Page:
Put together a series of challenges that fit the location(s) of your quest. You can set the scene for various areas using fake plants for jungles, sheets for tents or country demarcation (yellow for Egypt, orange for Southwest America/Mexico, etc.). Build cardboard box temples or pyramids or turn playground equipment or furniture into exotic destinations. Some ideas for obstacles are below.
Form the "pit" from a Hula hoop or tie the ends of a jump rope together to make a circle. Place a ring pop or other small treasure in any plastic gift bag with handles or a Ziploc with a slit cut in it below the closure. Put the treasure bags in the pit and toss in some toys snakes or pieces of rope cut to various lengths. Children must use a stick to snag the bags out of the pit and retrieve the prize (hopefully without a slithering surprise inside).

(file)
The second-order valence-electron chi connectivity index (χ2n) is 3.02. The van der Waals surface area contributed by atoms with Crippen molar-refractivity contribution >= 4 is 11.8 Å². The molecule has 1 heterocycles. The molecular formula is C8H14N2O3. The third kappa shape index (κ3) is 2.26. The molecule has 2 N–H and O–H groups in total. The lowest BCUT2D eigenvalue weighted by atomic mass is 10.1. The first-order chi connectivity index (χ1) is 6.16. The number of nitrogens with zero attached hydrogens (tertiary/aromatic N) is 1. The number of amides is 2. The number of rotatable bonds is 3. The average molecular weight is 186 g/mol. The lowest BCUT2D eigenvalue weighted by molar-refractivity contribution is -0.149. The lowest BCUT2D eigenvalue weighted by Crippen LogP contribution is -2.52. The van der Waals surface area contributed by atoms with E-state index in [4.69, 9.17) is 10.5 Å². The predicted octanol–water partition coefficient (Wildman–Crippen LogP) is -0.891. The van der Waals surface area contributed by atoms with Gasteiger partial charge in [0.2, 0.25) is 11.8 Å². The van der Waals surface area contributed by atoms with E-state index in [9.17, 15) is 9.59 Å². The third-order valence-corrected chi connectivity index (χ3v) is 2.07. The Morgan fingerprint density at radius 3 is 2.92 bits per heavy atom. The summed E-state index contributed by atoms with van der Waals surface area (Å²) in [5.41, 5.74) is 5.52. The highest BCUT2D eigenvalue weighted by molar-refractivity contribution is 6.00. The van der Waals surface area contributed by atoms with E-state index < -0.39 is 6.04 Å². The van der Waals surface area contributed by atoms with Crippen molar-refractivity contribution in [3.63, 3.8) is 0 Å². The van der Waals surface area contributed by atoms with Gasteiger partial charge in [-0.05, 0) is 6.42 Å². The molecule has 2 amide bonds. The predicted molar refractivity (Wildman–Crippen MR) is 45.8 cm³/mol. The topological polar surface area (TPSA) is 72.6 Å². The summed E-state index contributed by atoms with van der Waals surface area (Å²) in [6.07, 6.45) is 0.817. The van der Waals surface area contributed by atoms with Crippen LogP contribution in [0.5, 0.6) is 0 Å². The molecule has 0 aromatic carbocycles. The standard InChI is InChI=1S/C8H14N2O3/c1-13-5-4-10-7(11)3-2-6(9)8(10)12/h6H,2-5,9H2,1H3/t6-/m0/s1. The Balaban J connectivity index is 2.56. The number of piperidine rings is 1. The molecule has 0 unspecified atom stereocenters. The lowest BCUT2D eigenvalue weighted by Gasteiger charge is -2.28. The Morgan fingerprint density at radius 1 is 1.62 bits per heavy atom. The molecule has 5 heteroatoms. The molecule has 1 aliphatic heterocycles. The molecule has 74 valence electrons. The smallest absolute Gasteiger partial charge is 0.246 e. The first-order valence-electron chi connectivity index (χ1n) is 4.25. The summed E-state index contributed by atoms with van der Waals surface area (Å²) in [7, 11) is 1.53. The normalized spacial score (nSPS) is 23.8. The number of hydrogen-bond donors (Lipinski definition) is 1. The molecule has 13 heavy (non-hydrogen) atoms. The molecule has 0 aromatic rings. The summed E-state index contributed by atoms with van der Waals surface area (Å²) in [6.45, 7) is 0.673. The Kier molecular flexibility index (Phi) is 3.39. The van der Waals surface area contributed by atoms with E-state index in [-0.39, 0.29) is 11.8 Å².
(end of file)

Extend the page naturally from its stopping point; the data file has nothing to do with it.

Lay a ladder or 2x4 on the ground for the explorers to walk across. You can get creative with this and have them try to crawl across, or walk backwards, or place rubber snakes and bugs around it they they must try and avoid.
Time to get creative. Buy a bag of cheap plastic bugs/spiders. Using string or fake spider webs left over from Halloween, LOOSELY attach critters to the top and walls of a narrow tunnel. Playground tunnels work well but a large box on its side will do the trick nicely. In a pinch, you can throw a dark blanket over some chairs or a bench. Children will crawl through the tunnel single file to the other side, likely pulling bugs loose as they go. Don't worry. The next game is great for those critter creeps.